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Rejection Sensitive Dysphoria: Tools for Your ADHD Life Skills Toolkit

Written By: Lauren Goldberg



In my opinion, self-advocacy is a vital skill. And it can look different. We self-advocate when we want a new job, confront a coworker or loved one about a boundary crossed, pursue a promotion and a raise, communicate our needs to our romantic partners, or sell our consulting services to a new client.


In those moments, you probably want to feel and give a vibe that shows you are genuinely self-assured, you believe in yourself, and you fuckin’ got this.


Nothing kills the “I fuckin’ got this” energy like the anticipation or perception of rejection. Womp womp.


There is nothing wrong with rejection sensitivity (I use the term “rejection sensitivity” as a way to describe the spectrum of perceived rejection as feeling emotionally unpleasant to excruciating). There’s nothing wrong with being sensitive. If you describe yourself this way, you are one of my people! I’ve got those superpowers too.

What I want to call attention to is if you have an ADHD brain like me, you may experience the more extreme version of rejection sensitivity: rejection sensitive dysphoria (RSD). This is not diagnosable, but rather a concept describing a common experience for ADHD-ers.


If you can relate, good news: I have tips. RSD is something I’ve unknowingly dealt with my whole life. I didn’t learn about it and its commonness in those with ADHD brains until recently. It explains so much about my flavor of sensitivity. It still impacts me some days, especially when I’m already feeling low and contributes to the downward spiral.

What is rejection sensitive dysphoria?

This is the experience of emotional pain in response to perceived rejection, criticism, and failure. This feeling goes beyond disliking the unpleasant experience of rejection and feels intolerable or excruciating (according to the VeryWell Mind).

What can RSD look like?

RSD has impacted my social life since I was old enough to make friends. It means I can perceive others’ behavior as a sign that they don’t want to be friends with me, whether that’s true or not. When this happens, I retreat into my metaphorical shell for safety and not interact…which falsely communicates to others that I don’t want to be friends with them.


It can impact my experience with long-time friends too. For example, my inner bully has screamed about my friend only inviting me to their bachelorette and wedding because they felt like they had to since they went to mine, not because they love me…which I know is not true. AT ALL.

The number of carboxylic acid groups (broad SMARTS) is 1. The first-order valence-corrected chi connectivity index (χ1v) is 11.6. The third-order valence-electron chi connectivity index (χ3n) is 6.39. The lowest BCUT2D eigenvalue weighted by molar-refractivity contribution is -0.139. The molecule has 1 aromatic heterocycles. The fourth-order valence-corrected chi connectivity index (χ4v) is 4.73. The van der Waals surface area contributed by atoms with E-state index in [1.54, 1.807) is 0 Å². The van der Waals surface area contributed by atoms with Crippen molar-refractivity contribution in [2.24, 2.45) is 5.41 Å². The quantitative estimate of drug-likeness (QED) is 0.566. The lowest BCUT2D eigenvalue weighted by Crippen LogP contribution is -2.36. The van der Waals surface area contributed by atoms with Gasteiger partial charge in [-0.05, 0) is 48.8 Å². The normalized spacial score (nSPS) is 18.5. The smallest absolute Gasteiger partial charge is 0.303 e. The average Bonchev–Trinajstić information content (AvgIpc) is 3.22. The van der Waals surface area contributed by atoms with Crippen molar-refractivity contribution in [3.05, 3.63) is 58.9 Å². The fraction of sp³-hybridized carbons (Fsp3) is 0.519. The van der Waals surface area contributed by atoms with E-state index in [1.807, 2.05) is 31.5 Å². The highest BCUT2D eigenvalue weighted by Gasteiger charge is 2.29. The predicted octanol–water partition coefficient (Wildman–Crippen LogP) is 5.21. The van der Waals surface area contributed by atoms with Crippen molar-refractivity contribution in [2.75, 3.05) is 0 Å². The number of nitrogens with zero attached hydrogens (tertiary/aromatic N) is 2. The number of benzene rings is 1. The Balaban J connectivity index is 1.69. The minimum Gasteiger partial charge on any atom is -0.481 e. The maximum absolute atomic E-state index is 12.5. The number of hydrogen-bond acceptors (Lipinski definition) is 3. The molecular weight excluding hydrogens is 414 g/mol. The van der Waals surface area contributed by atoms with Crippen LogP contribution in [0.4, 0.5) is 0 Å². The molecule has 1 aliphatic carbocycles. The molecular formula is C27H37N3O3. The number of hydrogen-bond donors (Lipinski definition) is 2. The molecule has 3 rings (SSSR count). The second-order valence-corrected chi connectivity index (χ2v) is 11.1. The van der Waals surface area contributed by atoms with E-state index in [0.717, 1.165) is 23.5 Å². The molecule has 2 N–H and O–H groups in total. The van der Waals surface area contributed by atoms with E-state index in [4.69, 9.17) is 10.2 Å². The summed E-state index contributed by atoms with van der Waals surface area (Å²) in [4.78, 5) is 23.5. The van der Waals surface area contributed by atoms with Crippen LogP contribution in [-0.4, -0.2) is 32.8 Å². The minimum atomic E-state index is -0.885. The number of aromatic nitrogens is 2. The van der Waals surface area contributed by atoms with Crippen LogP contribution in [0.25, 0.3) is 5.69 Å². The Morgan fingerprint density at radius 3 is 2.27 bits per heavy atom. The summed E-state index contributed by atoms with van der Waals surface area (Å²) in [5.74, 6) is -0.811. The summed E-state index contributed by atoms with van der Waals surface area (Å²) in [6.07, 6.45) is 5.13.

RSD impacted my career a lot. For example, in moments of a career identity crisis, it made it worse. My inner bully convinced me that I did not have what it takes to be successful in any industry or field of any kind… ever. Also, false AF.


Now that I know about RSD and my recurring patterns and tendencies because of it - that awareness has helped me shift out of it more quickly. I can shift from acting as a shell of myself and feel comfortable being forward, silly, vulnerable, opinionated, curious - all the things that come naturally to me when I’m not hiding.

A few things that have helped me deal with RSD:

  1. In moments where my inner bully is being a wicked big asshole [in my best Boston accent], I turn my attention to my inner BFF for self-compassion. I ask myself, “What would I say to a friend who was experiencing this?” Or, ”What would my loving friend say to me right now?” Sometimes I physically need to write this out to see it on paper and better internalize it.

  2. I connect with my external support squad to help me see what my inner bully won’t let me see. When I’m having a really hard time remembering what my sunshine looks like when I shine it on the world, my support squad—coaches, mentors, friends—are there to help me see it.

  3. Another shift I made, which is going to make me sound arrogant but is honestly the energy and audacity I want to bring to my life: assume love. Assume everyone wants to see me rock what I got on social media. Assume people want to be friends with me. Assume people want to hire me as I am. All I know is when I walk into a situation with this energy, it attracts - it brings people in. Regardless of how things pan out for a job, new client, etc., it’s an invitation for others to be who they are with me because I’m comfortable with who I am with them, and then it’s an upward spiral for all parties involved.

My experience with RSD makes me a caring, thoughtful person towards others. I consider it one of the things that gives me a powerful perspective of the world.

Having these tools in my life-skills toolkit helped me shift my self-perception which makes a huge difference in every aspect of my life. It silences my inner bully. It keeps me keepin’ on towards my goals. It changes how I experience and exist in the world. And that changes how people respond to me. And it makes self-advocacy a hell of a lot easier.

What’s your experience with rejection sensitive dysphoria and what tools help you regulate it?



This post supports the Hawaii Community Foundation.

 

Meet the Author

Lauren Goldberg Lauren Goldberg is a social impact entrepreneur, coach, and disability justice advocate. She helps social impact professionals find and pursue what lights them up.



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